The tiny device, say the researchers, uses nanotechnology to power itself and to send an alert to smartphones when exposed to moisture. According to the researchers, the sensor could be commercially produced for $1 each - about a tenth of the cost of current leak detection devices on the market.
"One of the big issues related to water damage in buildings is that owners don't install enough sensors because they are too expensive," says George Shaker, an engineering professor at Waterloo. "The much lower cost of our sensor enables the deployment of many, many more to greatly improve protection."
Measuring five millimeters in diameter, the sensor consists of stacked nanoparticles. When the nanoparticles get wet, a chemical reaction produces enough electricity to power a wireless radio and additional sensors to record environmental conditions, such as temperature.
The wireless radio and other sensors are on a circuit board packaged with the leak sensor in a box just three centimeters square.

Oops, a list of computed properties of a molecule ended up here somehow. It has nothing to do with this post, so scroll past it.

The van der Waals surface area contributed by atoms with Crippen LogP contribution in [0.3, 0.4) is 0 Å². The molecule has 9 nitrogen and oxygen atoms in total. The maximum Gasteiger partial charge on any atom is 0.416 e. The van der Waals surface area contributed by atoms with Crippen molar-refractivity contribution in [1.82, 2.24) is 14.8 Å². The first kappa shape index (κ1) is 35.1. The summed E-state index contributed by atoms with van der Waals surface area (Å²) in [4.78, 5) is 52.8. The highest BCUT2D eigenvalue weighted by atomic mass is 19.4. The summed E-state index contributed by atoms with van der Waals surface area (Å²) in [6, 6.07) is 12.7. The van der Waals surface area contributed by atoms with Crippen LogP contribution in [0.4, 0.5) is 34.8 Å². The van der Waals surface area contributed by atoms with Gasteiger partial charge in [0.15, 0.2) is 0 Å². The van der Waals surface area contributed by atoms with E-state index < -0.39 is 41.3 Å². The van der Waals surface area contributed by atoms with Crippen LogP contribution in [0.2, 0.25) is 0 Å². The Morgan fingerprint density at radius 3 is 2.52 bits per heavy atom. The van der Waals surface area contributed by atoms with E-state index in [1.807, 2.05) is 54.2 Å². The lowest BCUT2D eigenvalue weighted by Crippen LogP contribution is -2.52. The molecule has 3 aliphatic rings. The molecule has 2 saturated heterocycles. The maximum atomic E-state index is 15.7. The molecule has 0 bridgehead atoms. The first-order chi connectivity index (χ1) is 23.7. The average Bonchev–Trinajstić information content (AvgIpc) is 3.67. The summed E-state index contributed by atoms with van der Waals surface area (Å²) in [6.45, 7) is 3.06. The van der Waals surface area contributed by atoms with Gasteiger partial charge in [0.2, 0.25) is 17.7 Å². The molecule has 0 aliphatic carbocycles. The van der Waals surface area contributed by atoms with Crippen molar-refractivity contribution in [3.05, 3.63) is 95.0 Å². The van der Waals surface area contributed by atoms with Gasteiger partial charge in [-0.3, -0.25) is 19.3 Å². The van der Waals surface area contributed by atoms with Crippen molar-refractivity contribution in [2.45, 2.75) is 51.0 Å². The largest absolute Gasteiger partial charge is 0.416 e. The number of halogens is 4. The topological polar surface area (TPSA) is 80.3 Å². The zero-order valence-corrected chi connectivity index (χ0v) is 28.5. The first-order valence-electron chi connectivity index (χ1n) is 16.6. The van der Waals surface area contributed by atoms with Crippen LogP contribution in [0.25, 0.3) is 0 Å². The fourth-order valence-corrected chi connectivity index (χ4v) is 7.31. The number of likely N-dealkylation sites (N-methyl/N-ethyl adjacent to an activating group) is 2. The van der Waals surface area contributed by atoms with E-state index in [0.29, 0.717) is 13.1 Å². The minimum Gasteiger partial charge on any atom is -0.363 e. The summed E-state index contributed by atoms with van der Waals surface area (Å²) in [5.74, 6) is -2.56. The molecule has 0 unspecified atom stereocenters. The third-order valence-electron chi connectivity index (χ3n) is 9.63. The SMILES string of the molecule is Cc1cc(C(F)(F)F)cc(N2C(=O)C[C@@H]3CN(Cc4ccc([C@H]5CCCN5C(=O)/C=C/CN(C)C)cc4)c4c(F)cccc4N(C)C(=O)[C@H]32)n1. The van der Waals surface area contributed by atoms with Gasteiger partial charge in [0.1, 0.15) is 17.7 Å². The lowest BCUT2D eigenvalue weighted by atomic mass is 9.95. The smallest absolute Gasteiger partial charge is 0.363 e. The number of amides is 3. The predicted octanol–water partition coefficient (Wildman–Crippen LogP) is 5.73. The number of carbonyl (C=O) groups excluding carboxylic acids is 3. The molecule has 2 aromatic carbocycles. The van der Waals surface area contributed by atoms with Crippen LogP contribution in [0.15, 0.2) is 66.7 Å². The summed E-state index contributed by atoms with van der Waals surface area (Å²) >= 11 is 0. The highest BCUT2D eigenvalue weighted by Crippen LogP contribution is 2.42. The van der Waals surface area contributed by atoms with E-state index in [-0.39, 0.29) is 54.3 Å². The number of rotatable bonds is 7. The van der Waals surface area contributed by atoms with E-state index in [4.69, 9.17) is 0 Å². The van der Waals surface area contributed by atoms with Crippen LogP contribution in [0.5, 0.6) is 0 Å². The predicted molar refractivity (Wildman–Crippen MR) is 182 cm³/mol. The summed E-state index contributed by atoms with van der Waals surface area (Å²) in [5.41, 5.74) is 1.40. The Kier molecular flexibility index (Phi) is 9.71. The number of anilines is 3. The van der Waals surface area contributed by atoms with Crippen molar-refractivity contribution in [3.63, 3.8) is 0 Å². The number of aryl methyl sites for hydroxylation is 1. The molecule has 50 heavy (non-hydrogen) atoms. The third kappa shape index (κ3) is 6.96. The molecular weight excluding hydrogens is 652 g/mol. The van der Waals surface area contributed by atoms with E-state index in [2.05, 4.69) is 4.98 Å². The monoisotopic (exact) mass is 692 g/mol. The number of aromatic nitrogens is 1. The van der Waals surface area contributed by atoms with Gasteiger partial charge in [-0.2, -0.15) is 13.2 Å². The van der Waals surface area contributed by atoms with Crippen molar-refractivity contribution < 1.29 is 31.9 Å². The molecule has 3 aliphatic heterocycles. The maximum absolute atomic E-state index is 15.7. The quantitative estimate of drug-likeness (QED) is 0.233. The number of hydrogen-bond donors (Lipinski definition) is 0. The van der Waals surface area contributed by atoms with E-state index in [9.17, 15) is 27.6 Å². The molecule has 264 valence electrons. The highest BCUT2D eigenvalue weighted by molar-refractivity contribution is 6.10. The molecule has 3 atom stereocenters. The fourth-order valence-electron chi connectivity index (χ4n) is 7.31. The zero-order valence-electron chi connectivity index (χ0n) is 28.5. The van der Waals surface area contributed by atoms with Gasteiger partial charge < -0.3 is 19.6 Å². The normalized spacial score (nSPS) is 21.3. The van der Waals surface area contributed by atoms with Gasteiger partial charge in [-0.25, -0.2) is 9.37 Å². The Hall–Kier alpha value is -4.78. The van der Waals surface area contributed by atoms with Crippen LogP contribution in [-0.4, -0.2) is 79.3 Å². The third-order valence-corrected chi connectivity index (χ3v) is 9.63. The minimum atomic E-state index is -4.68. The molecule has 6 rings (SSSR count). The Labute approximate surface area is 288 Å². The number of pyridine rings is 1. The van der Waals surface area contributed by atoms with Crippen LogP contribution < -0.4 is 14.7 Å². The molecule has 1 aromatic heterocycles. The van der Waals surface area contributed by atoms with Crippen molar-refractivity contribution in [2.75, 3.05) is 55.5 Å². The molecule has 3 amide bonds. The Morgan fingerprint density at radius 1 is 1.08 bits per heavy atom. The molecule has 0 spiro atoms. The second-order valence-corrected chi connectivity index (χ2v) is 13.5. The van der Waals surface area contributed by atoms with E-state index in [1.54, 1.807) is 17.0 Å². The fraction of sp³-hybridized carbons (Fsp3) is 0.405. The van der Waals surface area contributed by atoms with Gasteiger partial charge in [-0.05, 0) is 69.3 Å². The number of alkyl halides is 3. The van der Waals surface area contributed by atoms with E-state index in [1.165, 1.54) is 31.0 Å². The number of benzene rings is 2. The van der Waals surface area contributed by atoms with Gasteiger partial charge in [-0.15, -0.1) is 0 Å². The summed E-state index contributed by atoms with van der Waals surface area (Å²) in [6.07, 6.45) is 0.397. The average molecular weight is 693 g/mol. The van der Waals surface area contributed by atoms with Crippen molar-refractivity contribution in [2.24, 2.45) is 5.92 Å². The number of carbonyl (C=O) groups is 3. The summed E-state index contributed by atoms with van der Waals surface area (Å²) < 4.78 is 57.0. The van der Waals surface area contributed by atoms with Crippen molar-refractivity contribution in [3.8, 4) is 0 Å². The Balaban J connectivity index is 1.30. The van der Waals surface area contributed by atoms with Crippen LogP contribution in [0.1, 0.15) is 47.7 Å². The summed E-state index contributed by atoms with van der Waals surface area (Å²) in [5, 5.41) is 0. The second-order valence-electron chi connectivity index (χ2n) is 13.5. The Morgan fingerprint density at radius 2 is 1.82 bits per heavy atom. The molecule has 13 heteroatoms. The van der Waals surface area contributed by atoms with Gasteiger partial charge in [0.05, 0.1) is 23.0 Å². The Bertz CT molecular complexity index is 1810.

"We harvest the energy that is created when the sensor is exposed to water," says collaborator Norman Zhou, a professor of mechanical and mechatronics engineering, "and that energy then powers the electronics to send an alert to the user's cellphone via the internet."
In addition to being less expensive, say the researchers, the new sensors are also environmentally friendly, reset after use, can be installed in hard-to-reach places - including otherwise inaccessible areas during building construction - and require much less maintenance. The researchers believe the underlying technology has the potential to solve several important problems and are currently exploring commercialization.
A paper on the research - "Development of novel water leak detection mesh network utilizing batteryless sensing nodes" - was presented at a recent international conference on smart cities and the Internet of Things.